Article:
how i know we’re in a recession
January 17, 2009, 9:38 pm
Filed under: bargain brand list, correspondences, NOM NOM NOM, photos, survival
from Schmiral <>
to Leyawn <>,
Baron Plushett <>,
HayK47 <>
date Sat, Jan 17, 2009 at 4:22 PM
subject Two things
1. Traffic blows
2. This was in the Irish section of my local shoprite



Re: China
January 15, 2009, 6:52 am
Filed under: america, china, Dreamboats, NPH is my homeboy

ok sure I’ll go to china just as soon as I pay next month’s r..e…


Zombies: Not a problem
January 10, 2009, 7:20 pm
Filed under: let's be practical, NOM NOM NOM, zombies

Last night I had a dream that I was in a gunfight, and amidst the chaos ‘Lil Wayne tried to strangle me with his small intestine. I started yelling “shoot for the head! THE HEAD!” as if I were giving a lesson in zombie killing.

Question: Were a zombie attack really to occur in this day and age, how long do you think it would last until contained/stopped?

We all know that, since the beginning of zombie mythos, the only way to stop a zombie from nom-ing on your flesh is to aim a fatal shot, stab, or grenade straight to the brain. Save for some places in Manhattan and Bushwick, the un-dead would also be particularly easy to spot on the street, or, coming up your stairs. It wouldn’t take long for somebody with any zombie knowledge whatsoever to devise a plan of action that either ended up in personally killing the zombie, or finding someone that could. I also wouldn’t be surprised if in the Regan administration, a code:dead was created in the possibility of such an attack, resulting in an immediate containment and eradication of the un-dead. Though some/many uncontaminated individuals would undoubtedly be suck within the contained area, I’m sure that we would be smart enough to create militias to protect the interior, if they don’t already exist. I mean, c’mon, zombies can’t even use TOOLS.

So basically, were zombies really to attack, it’d all be over in a week and kids would say a few months later, “man remember when the un-dead rose and we got out of school for like a week? I wish that would happen before my Algebra 2 test tomorrow.”

Yeah. We can all rest easy. Zombies: not a problem.

What in the hell were the 50’s even made out of?

….Scotch apparently, and lots of it.

I’m not quite sure that “The Best of Everything” (1959) entirely lives up to its title. Or perhaps it does in an unintentionally (?) cynical way. The pedestrian storyline, speckled with events such as marriages, miscarriages, affairs, and nervous breakdowns is just a glimpse into one woman’s very very small world. The best of her everything is supposedly the best of every city girl’s everything, and what is that even? Not much more than a 20$ a month salary increase, and a slap on the ass. Oh, and love too. Don’t forget love. However even that department is riddled with realistic failures. The educated ambitious women are portrayed as cold hearted and lonely in the permanent positions of weekend mistresses to married men, while their more wide-eyed naive counterparts get bamboozled by no good playboys who use the word “love” like a handkerchief.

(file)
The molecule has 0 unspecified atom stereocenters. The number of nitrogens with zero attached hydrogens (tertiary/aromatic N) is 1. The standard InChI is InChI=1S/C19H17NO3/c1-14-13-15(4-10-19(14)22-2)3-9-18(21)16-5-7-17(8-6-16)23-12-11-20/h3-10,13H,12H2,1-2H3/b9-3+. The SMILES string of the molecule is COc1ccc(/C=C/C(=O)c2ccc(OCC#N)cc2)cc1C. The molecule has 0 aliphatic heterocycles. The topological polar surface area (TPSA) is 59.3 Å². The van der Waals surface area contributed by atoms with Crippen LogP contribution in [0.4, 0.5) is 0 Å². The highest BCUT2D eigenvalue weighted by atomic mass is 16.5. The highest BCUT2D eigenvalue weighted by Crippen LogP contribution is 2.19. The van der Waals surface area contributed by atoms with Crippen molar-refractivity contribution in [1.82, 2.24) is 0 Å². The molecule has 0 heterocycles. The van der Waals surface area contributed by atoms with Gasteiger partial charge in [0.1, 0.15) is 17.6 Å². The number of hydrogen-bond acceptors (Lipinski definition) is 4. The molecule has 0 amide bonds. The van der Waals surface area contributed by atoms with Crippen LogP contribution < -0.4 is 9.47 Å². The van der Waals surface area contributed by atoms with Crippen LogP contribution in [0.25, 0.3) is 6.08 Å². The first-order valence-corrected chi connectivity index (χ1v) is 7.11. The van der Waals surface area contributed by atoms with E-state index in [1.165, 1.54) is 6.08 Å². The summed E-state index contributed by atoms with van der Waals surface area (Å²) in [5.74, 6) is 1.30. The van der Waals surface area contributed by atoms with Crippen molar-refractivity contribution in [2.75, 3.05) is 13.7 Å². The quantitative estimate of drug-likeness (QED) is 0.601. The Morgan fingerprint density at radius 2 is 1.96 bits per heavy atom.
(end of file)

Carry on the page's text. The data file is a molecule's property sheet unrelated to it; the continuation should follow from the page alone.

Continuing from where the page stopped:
But one thing is for sure, have a sip of scotch for everytime they drink in this movie and you’ll be completely hammered by the abortion scene (that we all totally saw coming).

Mr. Smith goes to contemplate suicide like a dumb quitter
December 19, 2008, 8:46 pm
Filed under: death, holiday season, jimmy stewart, New York Times

YO. This piece about “It’s a Wonderful Life” by Wendell Jamieson appeared in the NYtimes yesterday.

Lots of people love this movie of course. But I’m convinced it’s for the wrong reasons. Because to me “It’s a Wonderful Life” is anything but a cheery holiday tale. Sitting in that dark public high school classroom, I shuddered as the projector whirred and George Bailey’s life unspooled.

Was this what adulthood promised?

“It’s a Wonderful Life” is a terrifying, asphyxiating story about growing up and relinquishing your dreams, of seeing your father driven to the grave before his time, of living among bitter, small-minded people. It is a story of being trapped, of compromising, of watching others move ahead and away, of becoming so filled with rage that you verbally abuse your children, their teacher and your oppressively perfect wife.

The beautiful tragedy of the human condition is that we remain hopeful.

tv used to be awesome
December 15, 2008, 7:51 pm
Filed under: womens and gender studies

December 11, 2008, 4:53 am
Filed under: holiday season, huge unreasonable crush, NOM NOM NOM, stardust

Little miss Thu Tran is my new favorite person. Ever. Creator of the blog Food Party, cuisine imagineer, and prop designer for Girl Talk’s last tour, here is her Holiday Special Episode. Excuse me while I go make myself some gingerbread **bling**.

(STILL HUNGRY!? learn how to make “snow balls” with jack frost [who pisses me off and that’s why i don’t feel like including him] and learn Thu’s secret holiday ingredient in part 2 of this webisode)